Last year’s drought in the south central U.S. wreaked havoc on dairy producers like Doug Idsinga, of Portales, N.M.

Among other things, it caused him and others to go all the way to Ontario, Canada, for alfalfa hay. They are paying $300 a ton for the hay, delivered, and that is contributing to a potentially disastrous economic situation. The high feed cost is forcing many New Mexico producers below their break-even cost, Idsinga says, “especially with the milk prices going down every day.”

Things have to improve or some dairymen will be going out of business, adds his wife, Beverly Idsinga, executive director of the Dairy Producers of New Mexico. 

While alfalfa remains the “queen” of forages — and producers like Idsinga are willing to go 1,400 miles to get it — there is a point where people start saying “enough.”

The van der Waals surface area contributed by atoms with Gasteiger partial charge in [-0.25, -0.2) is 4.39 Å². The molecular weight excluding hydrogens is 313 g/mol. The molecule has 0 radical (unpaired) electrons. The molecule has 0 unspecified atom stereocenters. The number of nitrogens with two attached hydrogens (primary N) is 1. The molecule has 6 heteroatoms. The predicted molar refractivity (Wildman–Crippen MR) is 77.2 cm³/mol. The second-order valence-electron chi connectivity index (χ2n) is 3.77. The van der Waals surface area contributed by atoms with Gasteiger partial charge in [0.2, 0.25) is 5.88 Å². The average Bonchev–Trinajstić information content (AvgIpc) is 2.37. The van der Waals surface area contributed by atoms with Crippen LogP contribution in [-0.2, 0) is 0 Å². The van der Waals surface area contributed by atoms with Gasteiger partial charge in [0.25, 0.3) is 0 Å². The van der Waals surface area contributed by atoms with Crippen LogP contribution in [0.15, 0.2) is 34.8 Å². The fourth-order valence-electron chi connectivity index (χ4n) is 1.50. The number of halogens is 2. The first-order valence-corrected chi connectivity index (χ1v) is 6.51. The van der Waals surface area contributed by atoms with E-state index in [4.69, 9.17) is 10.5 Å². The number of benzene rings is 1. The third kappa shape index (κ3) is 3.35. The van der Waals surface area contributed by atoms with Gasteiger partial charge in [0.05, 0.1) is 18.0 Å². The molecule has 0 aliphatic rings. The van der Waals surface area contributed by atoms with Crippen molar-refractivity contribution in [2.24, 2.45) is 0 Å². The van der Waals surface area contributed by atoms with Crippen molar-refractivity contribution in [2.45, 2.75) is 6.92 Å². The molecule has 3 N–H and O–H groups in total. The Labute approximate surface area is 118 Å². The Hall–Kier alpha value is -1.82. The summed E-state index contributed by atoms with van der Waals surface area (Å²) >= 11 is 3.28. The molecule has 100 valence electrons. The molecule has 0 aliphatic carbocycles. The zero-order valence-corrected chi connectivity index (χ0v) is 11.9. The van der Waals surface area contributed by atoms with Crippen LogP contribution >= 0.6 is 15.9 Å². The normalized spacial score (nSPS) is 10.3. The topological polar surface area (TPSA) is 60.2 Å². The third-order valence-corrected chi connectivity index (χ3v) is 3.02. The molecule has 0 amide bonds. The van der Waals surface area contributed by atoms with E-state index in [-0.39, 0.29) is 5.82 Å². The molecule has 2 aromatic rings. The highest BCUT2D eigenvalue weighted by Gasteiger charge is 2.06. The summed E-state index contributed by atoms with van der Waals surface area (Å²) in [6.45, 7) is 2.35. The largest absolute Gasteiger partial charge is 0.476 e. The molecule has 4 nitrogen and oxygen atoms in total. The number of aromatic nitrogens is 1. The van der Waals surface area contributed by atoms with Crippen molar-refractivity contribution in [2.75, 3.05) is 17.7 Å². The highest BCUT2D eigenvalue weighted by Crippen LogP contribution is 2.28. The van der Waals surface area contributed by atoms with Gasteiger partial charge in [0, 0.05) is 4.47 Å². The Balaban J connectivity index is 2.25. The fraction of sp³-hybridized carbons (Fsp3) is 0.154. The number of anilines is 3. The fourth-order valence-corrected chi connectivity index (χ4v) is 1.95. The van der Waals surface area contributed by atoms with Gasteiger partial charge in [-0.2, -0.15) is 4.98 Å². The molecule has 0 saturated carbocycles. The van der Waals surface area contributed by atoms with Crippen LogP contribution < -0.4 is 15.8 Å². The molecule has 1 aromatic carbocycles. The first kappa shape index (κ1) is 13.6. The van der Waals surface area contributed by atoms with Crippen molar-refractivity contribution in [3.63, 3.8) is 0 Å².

As a result of high prices and the smaller supplies of alfalfa hay, dairymen have started feeding less alfalfa hay in their dairy rations, hay market analyst Seth Hoyt told those attending a World Ag Expo seminar in Tulare, Calif., last week.

In 2010, producers in California fed their milk cows 11.15 pounds of alfalfa hay per cow per day, on average, and that dropped to 8.6 pounds in the third quarter of 2011, he said.

One dairy in Idaho, he said, was feeding 14 pounds of hay in its ration last summer, but now is at 7 pounds. Meanwhile, the dairy increased corn silage from 45 pounds to 65 pounds per cow per day.

Given the price, alfalfa hay just hasn’t been feasible, adds Mich Etchebarne, a dairy nutritionist from Modesto, Calif.

Many of Etchebarne’s clients have significantly reduced alfalfa or eliminated it altogether from their rations, thus bucking conventional wisdom that cows can’t milk without alfalfa hay. Their cows have maintained high productivity on substitutes like corn silage.

Jim Ahlem, dairy producer from Hilmar, Calif., still uses alfalfa hay and has enough to take him to the end of May. Most of it comes from the central valley of California where he farms, but he still had to pay more than $300 per ton.

California wasn’t hit by drought last year, which helped keep supplies on hand, but it was a different story in the south central U.S.

“I know some guys from Texas who were buying (alfalfa hay) from Nevada,” Ahlem says.